Artificial intelligence technologies and systems of machine learning are deployed by powerful elites to protect their own wealth and status. Morton’s skull tags and data-driven storytelling are elevated to a higher form of sophistication by the way Crawford demonstrates how our current social arrangement is dictated by “a logic that has now thoroughly pervaded the tech sector: the unswerving belief that everything is data and there for the taking.” As she writes, “The field of AI is explicitly attempting to capture the planet in a computationally legible form. This is not a metaphor so much as the industry’s direct ambition.”
Beyond the pollution, plundering of rare earth materials, and myriad other finite physical resources needed to create the raw machine capacity which powers the great, invisible cloud in the sky, Crawford is concerned about the human infrastructure that is vital to the function of artificial intelligence technologies. Again, there’s the material element, with criminally underpaid armies of digital serfs employed by Amazon’s Mechanical Turk program, physically clicking away to sort images of red tricycles and stop signs to feed the algorithms of autonomous vehicles.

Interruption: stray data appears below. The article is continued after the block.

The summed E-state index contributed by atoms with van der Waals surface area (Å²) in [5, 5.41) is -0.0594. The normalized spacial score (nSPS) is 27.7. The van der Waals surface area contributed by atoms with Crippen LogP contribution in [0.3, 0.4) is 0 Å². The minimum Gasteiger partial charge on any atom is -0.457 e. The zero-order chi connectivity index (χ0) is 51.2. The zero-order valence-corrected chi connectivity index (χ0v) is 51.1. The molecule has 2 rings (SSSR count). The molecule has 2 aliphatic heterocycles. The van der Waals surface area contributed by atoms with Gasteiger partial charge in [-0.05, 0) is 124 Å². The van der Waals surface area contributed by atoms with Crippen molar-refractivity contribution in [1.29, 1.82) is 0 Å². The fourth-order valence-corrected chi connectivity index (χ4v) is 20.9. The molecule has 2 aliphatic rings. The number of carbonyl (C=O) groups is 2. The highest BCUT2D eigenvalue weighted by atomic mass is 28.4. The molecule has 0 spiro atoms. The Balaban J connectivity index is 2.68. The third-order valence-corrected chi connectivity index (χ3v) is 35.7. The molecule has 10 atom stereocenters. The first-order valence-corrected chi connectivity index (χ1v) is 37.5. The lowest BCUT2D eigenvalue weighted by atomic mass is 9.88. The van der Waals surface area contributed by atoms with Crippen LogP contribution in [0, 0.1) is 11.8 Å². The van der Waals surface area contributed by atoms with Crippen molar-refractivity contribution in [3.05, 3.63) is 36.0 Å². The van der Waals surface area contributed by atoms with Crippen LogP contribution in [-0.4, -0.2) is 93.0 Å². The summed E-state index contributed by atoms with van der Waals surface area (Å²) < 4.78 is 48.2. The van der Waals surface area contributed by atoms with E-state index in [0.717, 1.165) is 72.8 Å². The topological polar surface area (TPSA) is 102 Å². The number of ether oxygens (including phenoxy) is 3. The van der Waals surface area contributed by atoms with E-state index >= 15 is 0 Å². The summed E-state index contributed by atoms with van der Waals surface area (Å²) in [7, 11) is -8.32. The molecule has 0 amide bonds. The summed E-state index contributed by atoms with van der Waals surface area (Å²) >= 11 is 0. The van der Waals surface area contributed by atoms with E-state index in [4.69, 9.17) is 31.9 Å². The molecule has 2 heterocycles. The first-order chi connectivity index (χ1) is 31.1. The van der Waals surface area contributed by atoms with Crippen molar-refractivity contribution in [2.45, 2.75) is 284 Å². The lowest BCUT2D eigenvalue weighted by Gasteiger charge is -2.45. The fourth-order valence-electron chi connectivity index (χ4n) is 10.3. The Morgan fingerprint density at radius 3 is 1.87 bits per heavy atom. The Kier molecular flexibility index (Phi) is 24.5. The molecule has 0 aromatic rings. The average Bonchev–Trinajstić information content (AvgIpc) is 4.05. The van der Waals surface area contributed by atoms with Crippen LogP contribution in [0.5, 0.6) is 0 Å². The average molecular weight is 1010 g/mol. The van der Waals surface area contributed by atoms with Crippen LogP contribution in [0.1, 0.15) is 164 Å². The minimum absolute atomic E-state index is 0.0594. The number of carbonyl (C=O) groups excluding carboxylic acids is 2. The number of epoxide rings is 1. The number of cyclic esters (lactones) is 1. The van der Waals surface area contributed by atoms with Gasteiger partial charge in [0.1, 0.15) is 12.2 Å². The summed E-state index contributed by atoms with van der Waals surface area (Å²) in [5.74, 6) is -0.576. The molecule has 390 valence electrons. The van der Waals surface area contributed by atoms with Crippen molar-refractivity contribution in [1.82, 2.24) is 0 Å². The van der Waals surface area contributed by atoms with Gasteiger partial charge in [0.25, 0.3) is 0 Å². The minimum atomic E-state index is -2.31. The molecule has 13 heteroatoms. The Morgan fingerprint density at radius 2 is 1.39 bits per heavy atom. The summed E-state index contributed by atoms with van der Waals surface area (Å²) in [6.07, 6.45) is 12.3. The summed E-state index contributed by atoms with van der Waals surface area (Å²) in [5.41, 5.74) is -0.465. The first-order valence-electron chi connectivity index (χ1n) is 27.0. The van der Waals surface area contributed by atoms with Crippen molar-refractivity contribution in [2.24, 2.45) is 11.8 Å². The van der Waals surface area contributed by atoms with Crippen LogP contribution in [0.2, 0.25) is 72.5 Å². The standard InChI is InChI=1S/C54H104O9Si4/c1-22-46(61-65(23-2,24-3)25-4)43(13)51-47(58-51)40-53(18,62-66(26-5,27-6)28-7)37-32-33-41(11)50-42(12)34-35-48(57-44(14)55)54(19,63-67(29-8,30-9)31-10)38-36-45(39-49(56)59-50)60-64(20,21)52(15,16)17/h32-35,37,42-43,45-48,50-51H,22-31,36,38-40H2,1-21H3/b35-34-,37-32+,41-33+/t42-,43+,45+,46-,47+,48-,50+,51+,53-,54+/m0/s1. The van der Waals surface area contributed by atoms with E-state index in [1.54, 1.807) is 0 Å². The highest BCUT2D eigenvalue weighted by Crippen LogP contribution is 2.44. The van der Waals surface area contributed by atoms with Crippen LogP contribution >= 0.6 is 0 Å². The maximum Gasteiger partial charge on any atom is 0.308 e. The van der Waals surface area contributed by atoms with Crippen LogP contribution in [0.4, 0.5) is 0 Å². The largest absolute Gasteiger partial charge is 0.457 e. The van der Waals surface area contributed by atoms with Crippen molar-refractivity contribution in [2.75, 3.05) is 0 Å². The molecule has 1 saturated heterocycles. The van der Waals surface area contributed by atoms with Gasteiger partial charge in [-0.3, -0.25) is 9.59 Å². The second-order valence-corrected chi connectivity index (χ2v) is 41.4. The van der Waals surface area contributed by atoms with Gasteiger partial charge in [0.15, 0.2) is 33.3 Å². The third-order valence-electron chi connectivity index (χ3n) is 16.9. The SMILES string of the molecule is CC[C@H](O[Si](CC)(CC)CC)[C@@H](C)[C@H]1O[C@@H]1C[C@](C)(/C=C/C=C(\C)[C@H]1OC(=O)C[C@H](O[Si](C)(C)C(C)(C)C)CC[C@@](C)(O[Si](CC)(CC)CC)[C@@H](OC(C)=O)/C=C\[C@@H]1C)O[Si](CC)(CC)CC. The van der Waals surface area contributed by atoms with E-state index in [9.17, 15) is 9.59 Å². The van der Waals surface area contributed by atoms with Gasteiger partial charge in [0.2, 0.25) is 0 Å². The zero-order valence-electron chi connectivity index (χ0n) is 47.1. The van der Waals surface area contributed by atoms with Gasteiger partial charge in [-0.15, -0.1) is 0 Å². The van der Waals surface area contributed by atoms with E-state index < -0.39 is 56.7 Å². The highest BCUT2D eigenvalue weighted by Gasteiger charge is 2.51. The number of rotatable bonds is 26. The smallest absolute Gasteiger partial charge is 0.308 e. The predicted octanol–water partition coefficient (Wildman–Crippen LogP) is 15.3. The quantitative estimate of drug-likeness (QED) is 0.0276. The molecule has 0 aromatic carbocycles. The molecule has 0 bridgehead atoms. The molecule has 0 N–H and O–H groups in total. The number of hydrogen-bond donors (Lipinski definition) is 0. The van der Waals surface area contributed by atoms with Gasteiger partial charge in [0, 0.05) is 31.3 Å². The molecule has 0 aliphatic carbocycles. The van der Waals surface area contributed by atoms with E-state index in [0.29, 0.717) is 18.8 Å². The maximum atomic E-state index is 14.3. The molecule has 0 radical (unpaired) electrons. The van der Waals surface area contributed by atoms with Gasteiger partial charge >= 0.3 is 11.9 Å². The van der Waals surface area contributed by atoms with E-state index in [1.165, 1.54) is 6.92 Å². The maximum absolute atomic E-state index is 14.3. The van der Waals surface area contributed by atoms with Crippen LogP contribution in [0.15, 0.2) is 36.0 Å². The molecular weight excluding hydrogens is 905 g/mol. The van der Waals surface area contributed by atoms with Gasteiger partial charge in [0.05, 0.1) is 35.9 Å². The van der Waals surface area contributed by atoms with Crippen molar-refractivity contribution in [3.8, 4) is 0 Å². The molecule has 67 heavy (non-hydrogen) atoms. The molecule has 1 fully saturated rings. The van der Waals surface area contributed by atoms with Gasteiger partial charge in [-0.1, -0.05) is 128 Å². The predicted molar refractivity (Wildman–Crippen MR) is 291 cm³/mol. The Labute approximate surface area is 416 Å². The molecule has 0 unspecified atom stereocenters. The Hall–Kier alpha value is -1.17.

And then there’s something more abstract and perhaps more pernicious—the human infrastructure of our emotions, behaviors, ideas, gestures, and bodily motion. Some of this human behavior is sifted from material given over voluntarily on social media. Other data sets capture how we talk and what we look like in various states of emotion and are then distilled into computational equivalents by an explosively expanding surveillance technology sector. Without such banks of computationally distilled human expression, some of the more novel applications of artificial intelligence would simply not be possible.